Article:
Is 2015 the Year for Legalized Clean Needle Exchange? 

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As the costs of treating HIV and Hepatitis C infections are rising, and as these blood-borne diseases continue to be transmitted at discouraging rates, will 2015 be the year that the Texas Legislature finally approves a needle exchange program?

San Antonio state Rep. Ruth Jones McClendon, a Democrat who has represented the east and northeast parts of town for almost 20 years, has once again filed a bill to create pilot programs in seven major counties—Bexar, Harris, Dallas, El Paso, Travis, Nueces and Webb—that would legalize clean syringe distribution to intravenous drug users, in exchange for their used needles, and provide wound care supplies, outreach and public education on the transmission of communicable diseases and drug abuse counseling.

McClendon's bill made it to the floor of the Texas House of Representatives in 2013 with bipartisan support at the committee level before some of the more conservative Republicans in the House killed it, arguing that programs like these do nothing more than condone illicit drug use and simply make free needles available to addicts. While the issue is susceptible to demagoguery and often used to score cheap political points, needle exchange programs have been recommended by a wide range of national medical groups and public health organizations, like the Centers for Disease Control and Prevention and the American Medical Association, as effective ways to curb the transmission of blood-borne diseases and save the taxpayer dollars spent to treat them. Law enforcement agencies also support the public health measure because it keeps dirty, contaminated needles off the streets.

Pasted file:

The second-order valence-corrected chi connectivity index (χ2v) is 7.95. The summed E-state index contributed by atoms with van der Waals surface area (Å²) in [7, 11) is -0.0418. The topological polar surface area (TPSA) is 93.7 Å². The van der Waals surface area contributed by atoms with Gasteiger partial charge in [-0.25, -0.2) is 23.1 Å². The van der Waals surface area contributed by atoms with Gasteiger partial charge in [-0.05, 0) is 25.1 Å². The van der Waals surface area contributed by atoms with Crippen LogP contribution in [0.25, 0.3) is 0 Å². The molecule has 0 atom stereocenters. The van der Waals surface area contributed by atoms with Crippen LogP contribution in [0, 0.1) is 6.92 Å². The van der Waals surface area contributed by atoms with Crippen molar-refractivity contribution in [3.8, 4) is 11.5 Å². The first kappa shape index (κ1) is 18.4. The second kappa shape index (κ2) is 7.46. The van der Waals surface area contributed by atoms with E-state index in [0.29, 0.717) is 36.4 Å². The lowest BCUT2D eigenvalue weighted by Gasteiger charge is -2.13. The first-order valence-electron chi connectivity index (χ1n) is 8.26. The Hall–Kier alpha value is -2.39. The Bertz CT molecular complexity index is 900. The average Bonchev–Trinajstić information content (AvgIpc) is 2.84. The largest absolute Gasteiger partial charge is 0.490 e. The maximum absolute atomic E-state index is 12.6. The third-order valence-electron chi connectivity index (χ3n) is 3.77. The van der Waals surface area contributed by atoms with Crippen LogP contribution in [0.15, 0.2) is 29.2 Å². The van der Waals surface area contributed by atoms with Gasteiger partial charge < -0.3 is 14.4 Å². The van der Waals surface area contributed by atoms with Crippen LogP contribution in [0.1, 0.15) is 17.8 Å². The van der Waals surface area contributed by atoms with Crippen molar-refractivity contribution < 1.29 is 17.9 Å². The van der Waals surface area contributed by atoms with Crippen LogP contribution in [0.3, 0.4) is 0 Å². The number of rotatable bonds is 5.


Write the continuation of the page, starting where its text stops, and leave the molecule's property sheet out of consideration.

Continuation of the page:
"... These programs encourage habits that offer hope for recovery and promote good health," McClendon wrote, in an email to the Current. "These efforts also provide a safe means of disposing of used needles by trading in the used needles instead of throwing them away in public places like parks and restrooms."

Nationwide, approximately one-third of AIDS cases are attributable to the use of intravenous drugs. In Texas, of the 4,291 diagnoses of HIV in 2013, 223 cases were caused by intravenous drug use, according to the Department of State Health Services. More than 300,000 Texans are chronically infected with Hepatitis C, costing the state millions.